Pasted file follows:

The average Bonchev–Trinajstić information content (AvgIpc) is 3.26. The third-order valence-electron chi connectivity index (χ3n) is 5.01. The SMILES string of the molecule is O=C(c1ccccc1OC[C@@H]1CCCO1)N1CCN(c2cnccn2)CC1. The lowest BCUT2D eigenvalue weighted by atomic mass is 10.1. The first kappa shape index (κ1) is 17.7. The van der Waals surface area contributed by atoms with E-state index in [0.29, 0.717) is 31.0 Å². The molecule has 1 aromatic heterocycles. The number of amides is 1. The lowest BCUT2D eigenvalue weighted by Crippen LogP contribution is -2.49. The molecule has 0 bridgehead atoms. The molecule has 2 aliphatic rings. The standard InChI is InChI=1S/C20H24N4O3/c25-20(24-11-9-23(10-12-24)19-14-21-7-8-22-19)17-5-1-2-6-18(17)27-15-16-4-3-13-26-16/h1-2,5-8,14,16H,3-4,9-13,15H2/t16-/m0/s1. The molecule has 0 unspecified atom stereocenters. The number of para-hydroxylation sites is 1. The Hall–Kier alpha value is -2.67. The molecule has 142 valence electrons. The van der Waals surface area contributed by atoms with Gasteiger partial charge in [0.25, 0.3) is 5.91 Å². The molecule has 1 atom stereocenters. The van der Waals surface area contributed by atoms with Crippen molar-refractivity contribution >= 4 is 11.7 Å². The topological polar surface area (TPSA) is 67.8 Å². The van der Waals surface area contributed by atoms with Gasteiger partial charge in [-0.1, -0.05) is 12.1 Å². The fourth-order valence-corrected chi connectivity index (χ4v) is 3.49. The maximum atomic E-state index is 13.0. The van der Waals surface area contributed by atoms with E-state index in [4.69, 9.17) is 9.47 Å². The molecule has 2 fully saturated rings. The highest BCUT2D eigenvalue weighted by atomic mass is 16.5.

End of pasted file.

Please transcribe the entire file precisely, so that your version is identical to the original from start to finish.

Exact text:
The average Bonchev–Trinajstić information content (AvgIpc) is 3.26. The third-order valence-electron chi connectivity index (χ3n) is 5.01. The SMILES string of the molecule is O=C(c1ccccc1OC[C@@H]1CCCO1)N1CCN(c2cnccn2)CC1. The lowest BCUT2D eigenvalue weighted by atomic mass is 10.1. The first kappa shape index (κ1) is 17.7. The van der Waals surface area contributed by atoms with E-state index in [0.29, 0.717) is 31.0 Å². The molecule has 1 aromatic heterocycles. The number of amides is 1. The lowest BCUT2D eigenvalue weighted by Crippen LogP contribution is -2.49. The molecule has 0 bridgehead atoms. The molecule has 2 aliphatic rings. The standard InChI is InChI=1S/C20H24N4O3/c25-20(24-11-9-23(10-12-24)19-14-21-7-8-22-19)17-5-1-2-6-18(17)27-15-16-4-3-13-26-16/h1-2,5-8,14,16H,3-4,9-13,15H2/t16-/m0/s1. The molecule has 0 unspecified atom stereocenters. The number of para-hydroxylation sites is 1. The Hall–Kier alpha value is -2.67. The molecule has 142 valence electrons. The van der Waals surface area contributed by atoms with Gasteiger partial charge in [0.25, 0.3) is 5.91 Å². The molecule has 1 atom stereocenters. The van der Waals surface area contributed by atoms with Crippen molar-refractivity contribution >= 4 is 11.7 Å². The topological polar surface area (TPSA) is 67.8 Å². The van der Waals surface area contributed by atoms with Gasteiger partial charge in [-0.1, -0.05) is 12.1 Å². The fourth-order valence-corrected chi connectivity index (χ4v) is 3.49. The maximum atomic E-state index is 13.0. The van der Waals surface area contributed by atoms with E-state index in [4.69, 9.17) is 9.47 Å². The molecule has 2 fully saturated rings. The highest BCUT2D eigenvalue weighted by atomic mass is 16.5.